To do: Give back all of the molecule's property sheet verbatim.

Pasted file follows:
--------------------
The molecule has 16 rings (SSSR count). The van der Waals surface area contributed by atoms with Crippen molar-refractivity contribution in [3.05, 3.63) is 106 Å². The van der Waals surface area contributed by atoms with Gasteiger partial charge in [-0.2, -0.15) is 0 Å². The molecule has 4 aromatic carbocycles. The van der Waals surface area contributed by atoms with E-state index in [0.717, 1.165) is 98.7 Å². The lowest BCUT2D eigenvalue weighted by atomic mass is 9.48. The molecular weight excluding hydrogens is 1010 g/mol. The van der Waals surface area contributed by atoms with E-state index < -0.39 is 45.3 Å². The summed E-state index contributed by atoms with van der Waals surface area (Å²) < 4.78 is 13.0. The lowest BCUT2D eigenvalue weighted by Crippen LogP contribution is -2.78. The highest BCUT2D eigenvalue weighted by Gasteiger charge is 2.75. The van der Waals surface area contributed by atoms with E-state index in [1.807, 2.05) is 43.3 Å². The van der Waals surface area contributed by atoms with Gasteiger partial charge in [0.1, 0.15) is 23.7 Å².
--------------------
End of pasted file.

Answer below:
The molecule has 16 rings (SSSR count). The van der Waals surface area contributed by atoms with Crippen molar-refractivity contribution in [3.05, 3.63) is 106 Å². The van der Waals surface area contributed by atoms with Gasteiger partial charge in [-0.2, -0.15) is 0 Å². The molecule has 4 aromatic carbocycles. The van der Waals surface area contributed by atoms with E-state index in [0.717, 1.165) is 98.7 Å². The lowest BCUT2D eigenvalue weighted by atomic mass is 9.48. The molecular weight excluding hydrogens is 1010 g/mol. The van der Waals surface area contributed by atoms with E-state index < -0.39 is 45.3 Å². The summed E-state index contributed by atoms with van der Waals surface area (Å²) < 4.78 is 13.0. The lowest BCUT2D eigenvalue weighted by Crippen LogP contribution is -2.78. The highest BCUT2D eigenvalue weighted by Gasteiger charge is 2.75. The van der Waals surface area contributed by atoms with E-state index in [1.807, 2.05) is 43.3 Å². The van der Waals surface area contributed by atoms with Gasteiger partial charge in [0.1, 0.15) is 23.7 Å².